Single Parent? Formalize Your Estate Intentions

Single Parent? Formalize Your Estate Intentions

Documenting your future wishes is especially important if you’re the single parent of an underage child.

No matter if they’re adults or minors, established or dependent, children play a central role in estate planning decisions. That’s why it’s crucial for your advisor to understand your perspective on those relationships.

This is especially true if you’re the single parent of an underage child. In that case, you must carefully consider what your child’s life will look like if something were to happen to you. Would they live with a relative or ex-spouse? Would they have to leave their school and community? What kind of limitations would they have when accessing their inheritance?

One key way to address your child in your estate plan is by including a trust and a trustee. Should you pass away, the trust can accept funds from your estate, retirement plan, IRA and insurance settlement, as well as from any claim, judgment or settlement that may result from the cause of your death. Furthermore, having a trust in place gives any court a legitimate basis to determine your wishes and expectations for your child, including who would carry out those wishes and who should remain an advocate and influence in your child’s life.

Important questions to think through

Although not all terms in a trust are enforceable, they can allow you to formalize your wishes and establish details about who you intend to care for your child and how the trust’s funds can be used. Together with your advisor and estate planning attorney, you can create a document that addresses a variety of these fundamental concerns.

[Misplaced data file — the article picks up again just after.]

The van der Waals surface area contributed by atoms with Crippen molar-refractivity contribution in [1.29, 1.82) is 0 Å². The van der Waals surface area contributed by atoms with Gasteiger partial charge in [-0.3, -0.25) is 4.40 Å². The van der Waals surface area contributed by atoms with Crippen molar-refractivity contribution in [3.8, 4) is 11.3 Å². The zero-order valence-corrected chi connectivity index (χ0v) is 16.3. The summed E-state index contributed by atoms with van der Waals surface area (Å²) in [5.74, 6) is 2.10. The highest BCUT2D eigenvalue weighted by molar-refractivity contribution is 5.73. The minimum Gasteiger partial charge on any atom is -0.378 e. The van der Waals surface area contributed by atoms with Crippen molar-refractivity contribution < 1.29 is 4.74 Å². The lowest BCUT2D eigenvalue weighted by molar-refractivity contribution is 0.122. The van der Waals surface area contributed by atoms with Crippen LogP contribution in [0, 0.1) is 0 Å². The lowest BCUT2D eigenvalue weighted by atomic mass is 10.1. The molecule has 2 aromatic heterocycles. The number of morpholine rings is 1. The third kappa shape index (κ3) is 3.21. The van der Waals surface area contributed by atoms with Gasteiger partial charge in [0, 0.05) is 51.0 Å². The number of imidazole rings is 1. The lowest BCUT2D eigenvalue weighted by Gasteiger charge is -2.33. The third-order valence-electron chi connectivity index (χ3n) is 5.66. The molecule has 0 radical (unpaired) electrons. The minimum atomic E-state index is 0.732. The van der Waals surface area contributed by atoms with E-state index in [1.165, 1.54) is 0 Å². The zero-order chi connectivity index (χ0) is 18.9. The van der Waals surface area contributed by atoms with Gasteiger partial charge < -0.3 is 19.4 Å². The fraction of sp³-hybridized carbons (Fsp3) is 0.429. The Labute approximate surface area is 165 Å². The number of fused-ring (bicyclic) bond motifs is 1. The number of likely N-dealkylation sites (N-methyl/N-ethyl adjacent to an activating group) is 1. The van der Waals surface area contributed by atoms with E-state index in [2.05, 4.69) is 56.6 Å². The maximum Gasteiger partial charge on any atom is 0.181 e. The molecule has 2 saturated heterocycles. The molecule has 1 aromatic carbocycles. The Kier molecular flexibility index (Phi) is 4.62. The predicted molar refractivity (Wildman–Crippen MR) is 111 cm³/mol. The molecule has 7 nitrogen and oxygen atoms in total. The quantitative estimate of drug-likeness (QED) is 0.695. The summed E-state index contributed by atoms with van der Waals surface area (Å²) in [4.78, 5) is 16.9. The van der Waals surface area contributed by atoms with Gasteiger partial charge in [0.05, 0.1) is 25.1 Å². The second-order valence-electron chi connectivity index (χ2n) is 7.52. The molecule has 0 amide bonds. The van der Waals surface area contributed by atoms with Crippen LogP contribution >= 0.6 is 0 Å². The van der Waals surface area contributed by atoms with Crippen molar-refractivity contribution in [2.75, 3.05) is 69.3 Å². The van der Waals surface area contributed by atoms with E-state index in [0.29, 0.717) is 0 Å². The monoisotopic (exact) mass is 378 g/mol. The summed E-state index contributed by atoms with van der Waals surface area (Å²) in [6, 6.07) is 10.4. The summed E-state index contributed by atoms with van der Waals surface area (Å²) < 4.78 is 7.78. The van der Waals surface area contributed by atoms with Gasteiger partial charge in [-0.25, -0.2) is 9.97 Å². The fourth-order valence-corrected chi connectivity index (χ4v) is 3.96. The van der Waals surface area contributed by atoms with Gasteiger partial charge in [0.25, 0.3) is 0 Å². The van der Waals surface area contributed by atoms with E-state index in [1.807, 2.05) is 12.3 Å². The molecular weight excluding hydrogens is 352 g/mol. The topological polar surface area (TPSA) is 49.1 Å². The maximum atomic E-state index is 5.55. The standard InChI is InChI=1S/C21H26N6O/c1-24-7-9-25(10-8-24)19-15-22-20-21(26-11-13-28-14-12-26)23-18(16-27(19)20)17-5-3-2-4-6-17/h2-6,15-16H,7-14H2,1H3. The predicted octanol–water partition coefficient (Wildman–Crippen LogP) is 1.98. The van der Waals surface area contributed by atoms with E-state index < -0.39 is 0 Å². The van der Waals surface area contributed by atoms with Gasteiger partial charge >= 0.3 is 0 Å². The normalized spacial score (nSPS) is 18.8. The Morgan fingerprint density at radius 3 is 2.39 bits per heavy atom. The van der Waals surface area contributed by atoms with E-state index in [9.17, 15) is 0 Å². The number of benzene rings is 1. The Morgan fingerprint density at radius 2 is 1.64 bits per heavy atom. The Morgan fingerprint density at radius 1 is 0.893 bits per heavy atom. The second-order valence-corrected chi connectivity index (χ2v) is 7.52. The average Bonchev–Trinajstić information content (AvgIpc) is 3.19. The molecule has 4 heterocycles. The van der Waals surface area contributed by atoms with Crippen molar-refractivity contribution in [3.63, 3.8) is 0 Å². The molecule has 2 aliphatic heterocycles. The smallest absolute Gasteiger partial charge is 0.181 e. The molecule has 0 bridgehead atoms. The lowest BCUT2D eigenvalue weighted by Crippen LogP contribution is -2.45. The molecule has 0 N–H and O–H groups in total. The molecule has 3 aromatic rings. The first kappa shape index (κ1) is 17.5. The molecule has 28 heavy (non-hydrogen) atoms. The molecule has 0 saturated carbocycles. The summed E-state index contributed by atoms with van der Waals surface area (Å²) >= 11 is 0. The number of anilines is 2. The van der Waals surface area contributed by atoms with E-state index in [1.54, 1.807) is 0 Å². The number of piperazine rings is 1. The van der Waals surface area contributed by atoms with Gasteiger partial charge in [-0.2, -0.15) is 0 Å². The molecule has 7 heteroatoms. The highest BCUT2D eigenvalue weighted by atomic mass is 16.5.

To prepare yourself for these important planning conversations, be ready to discuss these and other topics with your team of professionals:

  • Who would you like to serve as your child’s guardian, and who could take over that role as an alternate if needed? Will that guardian also provide afterschool care, prepare meals, take your child to school and purchase their essentials?
  • How and when should the trust’s funds be used? Are they intended for specific costs, like schooling and healthcare, or will they provide general financial support?
  • How much money does your trust need to meet its intended purpose? What level of discretion should your child be given in spending that money?
  • Would your child be receiving any monthly income, such as Social Security? Who would be the payee?
  • Who has authorized visitation rights to spend time with your child? Who can have extended visits with them and take them on vacation?
  • Who do you envision helping your child make major decisions, such as those regarding school, their health, extracurricular activities and even dating and driving?

To begin addressing these questions and learn more about your trust options, contact your financial advisor.

Raymond James and its advisors do not offer legal advice. You should discuss any legal matters with the appropriate professional. Material created by Raymond James for use by its advisors.

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